7 Fundamental Principles of Small Business Success

  1. Learning New Tricks – As a small business owner, you wear many hats. The emergence of the internet as a major platform for all types of interactions has changed the way that our society does business—at a rapid pace, which continues to accelerate. It is challenging to keep up, even with a big team of workers. It is not possible for a small business owner to know everything. So, commit to learning new skills and updating old ones as much as possible. Utilizing the offers online for both free and paid business courses is a boon that small businesses often ignore to their detriment.

  2. No Man Is An Island – Failure to delegate is the reason many small businesses cannot grow past the 'mom and pop' stage. In most instances, the owner refuses to relinquish control of any aspect of the business. This is especially true when he/she started out solo. But, every owner who plans to grow must practice delegating responsibilities to others. For new owners of small business, a lack of experience in hiring, training, and managing others leads to a consequent lack of confidence in those hired. A successful business requires an ability to identify, hire, and trust qualified professionals to do their work better than you can.

  3. The Buck Stops With You – For the small business owner, all roads lead back to you. You are responsible for the business's successes and failures, and almost all problems are your fault! Taking responsibility does not mean you are a failure; neither does it mean that you should give up. When something does not work, you have the chance to do it again and avoid the missteps of the previous attempt. Blaming others means that you lack maturity to take responsibility. This is a poor display of good leadership qualities. Ultimately, you are the captain of the ship.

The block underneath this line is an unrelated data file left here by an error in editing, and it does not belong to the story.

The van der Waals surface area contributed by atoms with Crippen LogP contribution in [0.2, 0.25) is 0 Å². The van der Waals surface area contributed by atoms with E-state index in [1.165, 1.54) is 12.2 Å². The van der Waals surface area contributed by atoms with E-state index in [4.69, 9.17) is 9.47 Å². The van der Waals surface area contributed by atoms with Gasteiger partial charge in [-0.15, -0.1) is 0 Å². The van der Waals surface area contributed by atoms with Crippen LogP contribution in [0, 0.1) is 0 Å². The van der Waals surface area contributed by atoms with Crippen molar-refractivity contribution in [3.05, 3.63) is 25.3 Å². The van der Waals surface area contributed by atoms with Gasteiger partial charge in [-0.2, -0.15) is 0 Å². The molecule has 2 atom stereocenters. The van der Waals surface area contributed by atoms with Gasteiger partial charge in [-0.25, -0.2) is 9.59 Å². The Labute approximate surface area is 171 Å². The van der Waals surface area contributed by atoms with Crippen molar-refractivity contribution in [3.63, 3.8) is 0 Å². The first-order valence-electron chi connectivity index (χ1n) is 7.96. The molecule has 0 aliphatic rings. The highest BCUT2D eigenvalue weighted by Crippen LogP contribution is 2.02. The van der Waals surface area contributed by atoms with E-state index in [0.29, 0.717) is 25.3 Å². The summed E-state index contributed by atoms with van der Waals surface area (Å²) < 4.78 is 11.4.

4. Make Your Presence Known – Marketing is the life force of your business. It is all about reaching your customers where they are and alerting them to your products and services as well as your company’s character, culture, and mission. Without clients, you have no business; they are essential to your survival and success.

  5. Reputation is Everything – A disciplined and consistent approach to the way you run your business, and the quality service and products offered is fundamental to building customer confidence. Cutting corners; allowing challenges to affect attitude; or hiking prices to compensate for low or slow turnover will impact long-term viability and longevity of the company. Most importantly, it will lead to a decline or total loss of customer confidence in company and customer service. Just as word of mouth can increase output/outcomes, it can do the reverse and undermine your bottom line.

  6. Follow the Money – It is important to understand the company’s finance and closely monitor where and how money is being spent. The devil is in the detail; so, only having a vague or broad overview is not efficient—especially when your business is new or growth has slowed. The majority of businesses fail due to financial challenges. Understanding and monitoring income and expenditure is key to preemptive and pro-active money management.

  7. Balance Work and Family Life – It is extremely difficult to have an acceptable balance when you are just starting your business. In fact, a year or two later you may still be devoting every spare moment to growing the enterprise. Make sure that your significant others are fully aware and in agreement with the start-up and development of the business. There will be inevitable sacrifices, both personal and familial. Try to schedule quality time and be present in the moment with family and friends. Quality will win over quantity in this case. As soon as you are able, return to spending sensible time with your loved ones.

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